• Saudi Arabia, other Arabs optimistic on economy


    Sept 28, 2009
    Gulf powerhouse Saudi Arabia and some other Arab countries voiced cautious optimism that economies were on the mend, with the United Arab Emirates seeing an improvement in lending conditions and liquidity.
    Oil producers in the Gulf region have boosted spending with Saudi Arabia, the biggest Arab economy, alone committing more than $400 billion to underpin growth.
    Saudi central bank governor Muhammad al-Jasser said there were no signs of contraction in the local economy. Forecasts by several banks predict a fall of around 1 percent for the G20 member this year.
    "There is no contraction in the local economic indicators," he said on the sidelines of a meeting of Arab central bank officials in the UAE capital, Abu Dhabi.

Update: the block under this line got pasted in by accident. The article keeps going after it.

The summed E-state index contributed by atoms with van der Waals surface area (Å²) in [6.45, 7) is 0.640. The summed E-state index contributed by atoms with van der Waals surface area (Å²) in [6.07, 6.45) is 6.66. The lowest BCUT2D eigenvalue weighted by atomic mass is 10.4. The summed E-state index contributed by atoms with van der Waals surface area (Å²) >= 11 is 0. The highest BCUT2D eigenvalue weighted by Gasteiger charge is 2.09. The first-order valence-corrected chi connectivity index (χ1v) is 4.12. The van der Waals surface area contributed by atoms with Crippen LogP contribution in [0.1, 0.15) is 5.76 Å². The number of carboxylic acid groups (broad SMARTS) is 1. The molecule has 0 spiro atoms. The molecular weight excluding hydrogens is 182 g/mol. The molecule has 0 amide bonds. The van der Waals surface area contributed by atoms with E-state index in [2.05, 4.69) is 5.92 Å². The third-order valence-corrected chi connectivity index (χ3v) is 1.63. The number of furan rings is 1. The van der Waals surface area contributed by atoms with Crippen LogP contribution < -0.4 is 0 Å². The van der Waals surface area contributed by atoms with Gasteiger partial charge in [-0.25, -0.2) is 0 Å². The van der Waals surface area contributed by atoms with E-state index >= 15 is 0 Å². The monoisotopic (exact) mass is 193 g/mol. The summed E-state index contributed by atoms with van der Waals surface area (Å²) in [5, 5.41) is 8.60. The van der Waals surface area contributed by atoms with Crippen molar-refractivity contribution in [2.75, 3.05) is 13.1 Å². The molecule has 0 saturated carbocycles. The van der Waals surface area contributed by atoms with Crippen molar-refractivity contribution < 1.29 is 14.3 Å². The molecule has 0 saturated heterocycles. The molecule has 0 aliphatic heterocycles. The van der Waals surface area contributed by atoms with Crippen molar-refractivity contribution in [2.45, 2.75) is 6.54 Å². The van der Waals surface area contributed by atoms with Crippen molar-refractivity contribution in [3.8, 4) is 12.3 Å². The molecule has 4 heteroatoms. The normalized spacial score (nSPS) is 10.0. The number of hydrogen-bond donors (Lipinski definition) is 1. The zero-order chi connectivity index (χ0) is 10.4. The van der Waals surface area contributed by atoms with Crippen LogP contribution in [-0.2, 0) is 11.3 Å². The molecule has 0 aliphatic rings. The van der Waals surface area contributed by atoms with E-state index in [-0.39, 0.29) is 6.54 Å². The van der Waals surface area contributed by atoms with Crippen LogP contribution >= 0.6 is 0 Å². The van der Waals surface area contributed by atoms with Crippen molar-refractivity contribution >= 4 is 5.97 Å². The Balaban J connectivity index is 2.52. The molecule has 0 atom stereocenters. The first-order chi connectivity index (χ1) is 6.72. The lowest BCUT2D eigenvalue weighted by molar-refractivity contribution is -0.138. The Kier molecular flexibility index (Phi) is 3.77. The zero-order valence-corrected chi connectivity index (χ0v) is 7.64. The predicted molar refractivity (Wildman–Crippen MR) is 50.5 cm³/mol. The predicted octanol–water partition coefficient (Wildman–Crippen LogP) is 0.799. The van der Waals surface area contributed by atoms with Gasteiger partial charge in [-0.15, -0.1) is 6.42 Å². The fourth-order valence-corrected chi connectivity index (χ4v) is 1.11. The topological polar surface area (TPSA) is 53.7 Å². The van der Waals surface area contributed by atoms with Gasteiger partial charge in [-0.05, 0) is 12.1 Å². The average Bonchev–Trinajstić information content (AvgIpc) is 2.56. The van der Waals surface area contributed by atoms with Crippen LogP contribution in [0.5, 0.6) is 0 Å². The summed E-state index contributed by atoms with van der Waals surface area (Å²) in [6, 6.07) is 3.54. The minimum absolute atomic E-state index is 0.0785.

The UAE, the second-largest Arab economy, said lending conditions and liquidity were improving but conditions remained fragile.
    "The gap between loans and deposits is narrowing because liquidity is steadily improving but I think the economic situation in the UAE and other countries is fragile," central bank governor Sultan Nasser al-Suweidi told reporters.
    The UAE economy might shrink or grow slightly in 2009, Suweidi said. "Growth will be small if there is any," he said, adding that banks' third- and fourth-quarter earnings could be lower due to the provisions as well as the global crisis.
    Banks across the Gulf region have seen earnings hit by provisions to cover their exposure to troubled Saudi conglomerates Saad Group and Ahmad Hamad Algosaibi & Bros and central bankers have indicated more would be needed.
    "We have advised banks for (first) half year results  up to the provisions to 50 percent of exposures to the groups," Bahrain's central bank governor Rasheed al-Maraj told reporters, reports Reuters.

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